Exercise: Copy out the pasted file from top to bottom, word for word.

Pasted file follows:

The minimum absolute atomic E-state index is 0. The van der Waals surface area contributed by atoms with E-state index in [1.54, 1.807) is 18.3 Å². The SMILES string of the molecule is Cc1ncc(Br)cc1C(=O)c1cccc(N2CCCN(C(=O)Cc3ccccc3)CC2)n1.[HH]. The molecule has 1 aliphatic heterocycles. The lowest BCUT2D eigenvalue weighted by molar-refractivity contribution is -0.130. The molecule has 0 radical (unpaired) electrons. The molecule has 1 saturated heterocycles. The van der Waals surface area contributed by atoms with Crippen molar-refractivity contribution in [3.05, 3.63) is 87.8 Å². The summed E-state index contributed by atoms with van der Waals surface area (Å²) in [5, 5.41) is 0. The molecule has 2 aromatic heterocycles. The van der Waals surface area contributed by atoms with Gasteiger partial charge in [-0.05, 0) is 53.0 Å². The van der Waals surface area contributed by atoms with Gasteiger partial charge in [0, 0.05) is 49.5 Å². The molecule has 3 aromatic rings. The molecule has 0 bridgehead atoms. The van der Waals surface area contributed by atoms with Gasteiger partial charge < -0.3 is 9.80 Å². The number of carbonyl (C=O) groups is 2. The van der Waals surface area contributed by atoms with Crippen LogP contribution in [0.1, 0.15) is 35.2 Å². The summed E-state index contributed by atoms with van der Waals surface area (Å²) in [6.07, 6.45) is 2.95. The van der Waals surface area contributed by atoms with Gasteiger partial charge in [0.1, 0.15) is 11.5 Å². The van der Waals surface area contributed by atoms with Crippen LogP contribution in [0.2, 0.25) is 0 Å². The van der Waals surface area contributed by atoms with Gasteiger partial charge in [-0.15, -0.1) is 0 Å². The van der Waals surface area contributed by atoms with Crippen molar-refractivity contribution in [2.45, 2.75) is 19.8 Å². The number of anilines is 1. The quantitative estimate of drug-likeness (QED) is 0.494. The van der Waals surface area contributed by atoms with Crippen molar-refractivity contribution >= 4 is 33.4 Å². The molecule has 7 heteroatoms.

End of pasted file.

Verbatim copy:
The minimum absolute atomic E-state index is 0. The van der Waals surface area contributed by atoms with E-state index in [1.54, 1.807) is 18.3 Å². The SMILES string of the molecule is Cc1ncc(Br)cc1C(=O)c1cccc(N2CCCN(C(=O)Cc3ccccc3)CC2)n1.[HH]. The molecule has 1 aliphatic heterocycles. The lowest BCUT2D eigenvalue weighted by molar-refractivity contribution is -0.130. The molecule has 0 radical (unpaired) electrons. The molecule has 1 saturated heterocycles. The van der Waals surface area contributed by atoms with Crippen molar-refractivity contribution in [3.05, 3.63) is 87.8 Å². The summed E-state index contributed by atoms with van der Waals surface area (Å²) in [5, 5.41) is 0. The molecule has 2 aromatic heterocycles. The van der Waals surface area contributed by atoms with Gasteiger partial charge in [-0.05, 0) is 53.0 Å². The van der Waals surface area contributed by atoms with Gasteiger partial charge in [0, 0.05) is 49.5 Å². The molecule has 3 aromatic rings. The molecule has 0 bridgehead atoms. The van der Waals surface area contributed by atoms with Gasteiger partial charge < -0.3 is 9.80 Å². The number of carbonyl (C=O) groups is 2. The van der Waals surface area contributed by atoms with Crippen LogP contribution in [0.1, 0.15) is 35.2 Å². The summed E-state index contributed by atoms with van der Waals surface area (Å²) in [6.07, 6.45) is 2.95. The van der Waals surface area contributed by atoms with Gasteiger partial charge in [0.1, 0.15) is 11.5 Å². The van der Waals surface area contributed by atoms with Crippen LogP contribution in [0.2, 0.25) is 0 Å². The van der Waals surface area contributed by atoms with Gasteiger partial charge in [-0.15, -0.1) is 0 Å². The van der Waals surface area contributed by atoms with Crippen molar-refractivity contribution in [2.45, 2.75) is 19.8 Å². The number of anilines is 1. The quantitative estimate of drug-likeness (QED) is 0.494. The van der Waals surface area contributed by atoms with Crippen molar-refractivity contribution >= 4 is 33.4 Å². The molecule has 7 heteroatoms.